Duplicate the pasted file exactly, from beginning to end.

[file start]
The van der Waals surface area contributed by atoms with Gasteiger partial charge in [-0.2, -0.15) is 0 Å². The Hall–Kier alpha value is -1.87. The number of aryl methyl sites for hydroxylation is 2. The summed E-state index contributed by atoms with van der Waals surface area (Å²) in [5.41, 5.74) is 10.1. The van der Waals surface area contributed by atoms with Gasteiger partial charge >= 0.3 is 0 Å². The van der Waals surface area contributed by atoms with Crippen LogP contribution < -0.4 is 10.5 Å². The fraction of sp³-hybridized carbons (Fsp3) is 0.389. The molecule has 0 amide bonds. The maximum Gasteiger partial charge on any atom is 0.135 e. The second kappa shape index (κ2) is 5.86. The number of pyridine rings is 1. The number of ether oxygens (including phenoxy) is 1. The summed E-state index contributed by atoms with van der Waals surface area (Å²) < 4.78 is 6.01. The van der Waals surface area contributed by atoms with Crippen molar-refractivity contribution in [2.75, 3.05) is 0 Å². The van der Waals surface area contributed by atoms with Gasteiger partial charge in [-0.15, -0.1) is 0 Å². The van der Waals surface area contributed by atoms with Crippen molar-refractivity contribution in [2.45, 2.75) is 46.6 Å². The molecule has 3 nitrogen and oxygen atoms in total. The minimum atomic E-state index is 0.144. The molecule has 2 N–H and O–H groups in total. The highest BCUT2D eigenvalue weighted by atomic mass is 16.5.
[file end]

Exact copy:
The van der Waals surface area contributed by atoms with Gasteiger partial charge in [-0.2, -0.15) is 0 Å². The Hall–Kier alpha value is -1.87. The number of aryl methyl sites for hydroxylation is 2. The summed E-state index contributed by atoms with van der Waals surface area (Å²) in [5.41, 5.74) is 10.1. The van der Waals surface area contributed by atoms with Gasteiger partial charge >= 0.3 is 0 Å². The van der Waals surface area contributed by atoms with Crippen LogP contribution < -0.4 is 10.5 Å². The fraction of sp³-hybridized carbons (Fsp3) is 0.389. The molecule has 0 amide bonds. The maximum Gasteiger partial charge on any atom is 0.135 e. The second kappa shape index (κ2) is 5.86. The number of pyridine rings is 1. The number of ether oxygens (including phenoxy) is 1. The summed E-state index contributed by atoms with van der Waals surface area (Å²) < 4.78 is 6.01. The van der Waals surface area contributed by atoms with Crippen molar-refractivity contribution in [2.75, 3.05) is 0 Å². The van der Waals surface area contributed by atoms with Gasteiger partial charge in [-0.15, -0.1) is 0 Å². The van der Waals surface area contributed by atoms with Crippen molar-refractivity contribution in [2.45, 2.75) is 46.6 Å². The molecule has 3 nitrogen and oxygen atoms in total. The minimum atomic E-state index is 0.144. The molecule has 2 N–H and O–H groups in total. The highest BCUT2D eigenvalue weighted by atomic mass is 16.5.